Old Hag Syndrome happened to me for the very first time April 16, 2013. Now I've been in scary situations like being shot at by guerrilla fighters, watched numerous people die from horrible circumstances, swam with Great White sharks and have done extreme sports such as bungee jumping from hot air balloons and skydiving. But none of those things COMBINED have ever terrified me like that night.
I felt the pressure on me, could not move any part of my body to save my life including opening my eyes. I never experienced any smells or noises but I was hallucinating a horrible scene that I'll never forget. The way I got out of this was just holding my breath. As a nurse, I knew my brain would kick it into high gear and FORCE me to move for survival. Thank God it worked. I screamed so loud my dog freaked out and started barking and my cat growled at me (both were on my bed at the time). I'd like to think there wasn't an evil presence doing this, but I'm too superstitious to know better!
After I regained my facilities, I got on my knees and prayed. I am particaly fond of St. Philomena so I began her prayer. My animals are still going nuts, like something WAS in the room with us, but I prayed louder. They calmed down after 5minutes and then my body went limp. I summoned the strength to get back in bed and yelled out, "You are not welcome here. Stay out of my house and my mind."
I fell back asleep within minutes but not before turning on a recorder on my phone to capture if anything decided to stick around. I slept so soundly, like I had been in an Iron Man competition but woke up in the morning completely exhausted.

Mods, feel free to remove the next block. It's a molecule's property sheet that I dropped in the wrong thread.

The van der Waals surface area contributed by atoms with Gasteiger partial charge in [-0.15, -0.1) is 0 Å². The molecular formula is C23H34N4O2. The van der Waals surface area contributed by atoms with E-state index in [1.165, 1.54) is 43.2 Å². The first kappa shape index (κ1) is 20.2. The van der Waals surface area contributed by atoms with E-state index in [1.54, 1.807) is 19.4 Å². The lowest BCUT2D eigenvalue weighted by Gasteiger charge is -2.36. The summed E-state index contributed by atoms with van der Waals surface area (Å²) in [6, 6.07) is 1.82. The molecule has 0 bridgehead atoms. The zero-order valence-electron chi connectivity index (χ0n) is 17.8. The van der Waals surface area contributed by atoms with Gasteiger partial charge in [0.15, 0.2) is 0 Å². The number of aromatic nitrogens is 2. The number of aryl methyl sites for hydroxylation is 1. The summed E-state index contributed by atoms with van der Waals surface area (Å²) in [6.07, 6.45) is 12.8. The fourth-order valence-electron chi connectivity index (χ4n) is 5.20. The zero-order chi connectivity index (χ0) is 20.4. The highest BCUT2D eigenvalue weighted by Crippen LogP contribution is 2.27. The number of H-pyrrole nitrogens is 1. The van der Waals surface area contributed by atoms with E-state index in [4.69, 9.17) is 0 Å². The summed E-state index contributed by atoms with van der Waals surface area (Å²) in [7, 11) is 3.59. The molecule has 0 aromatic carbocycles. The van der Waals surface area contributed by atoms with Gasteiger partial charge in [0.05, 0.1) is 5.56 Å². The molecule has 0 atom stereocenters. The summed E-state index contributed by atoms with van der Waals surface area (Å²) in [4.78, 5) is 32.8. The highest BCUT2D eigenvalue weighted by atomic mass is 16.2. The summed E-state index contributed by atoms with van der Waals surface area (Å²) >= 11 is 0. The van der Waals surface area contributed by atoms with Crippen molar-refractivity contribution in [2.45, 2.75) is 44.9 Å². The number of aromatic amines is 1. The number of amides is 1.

Here's the catch: when I played back the recording, I heard a little girl say in a clear voice, "I will always protect you. He won't be back."

Alex J. Cavanaugh said...

I don't believe I ever have.
So if you're not dreaming when you sleepwalk or sleeptalk, what is going on?

Kate said...

This is so interesting. I heard something on NPR once about how this disorder might be linked to people's imagining of monsters and how the myths of them grew. Now I wish I could listen to the program over again so that I could remember the specifics. It was intriguing.

L. Diane Wolfe said...

I often dream that I need to run but can't. I guess if muscles shut down during REM, that would explain why. But the sensation you describe for Old Hag Syndrome I've never experienced.

Steven said...

Beth, thank you for sharing your experience. I can imagine it's quite frightening to go through.

Alex, that's an excellent question. Personally I think the subject is little understood.

Kate, if you find that NPR broadcast send it to me.

Diane, I haven't experienced it either. Jung would have said you have worries of being unable to fulfill duties or something like that.

Julia King said...

That would terrify me. I'm glad I've never had issues with that... Knock on wood.

Steven said...

Julia, I'm glad I haven't either, but I've known people who have.

Lexie C. said...

I haven't experienced this and hope I never do! eeps.

Steven said...

Lexie, from what I've been told by several people, it is an extremely frightening experience.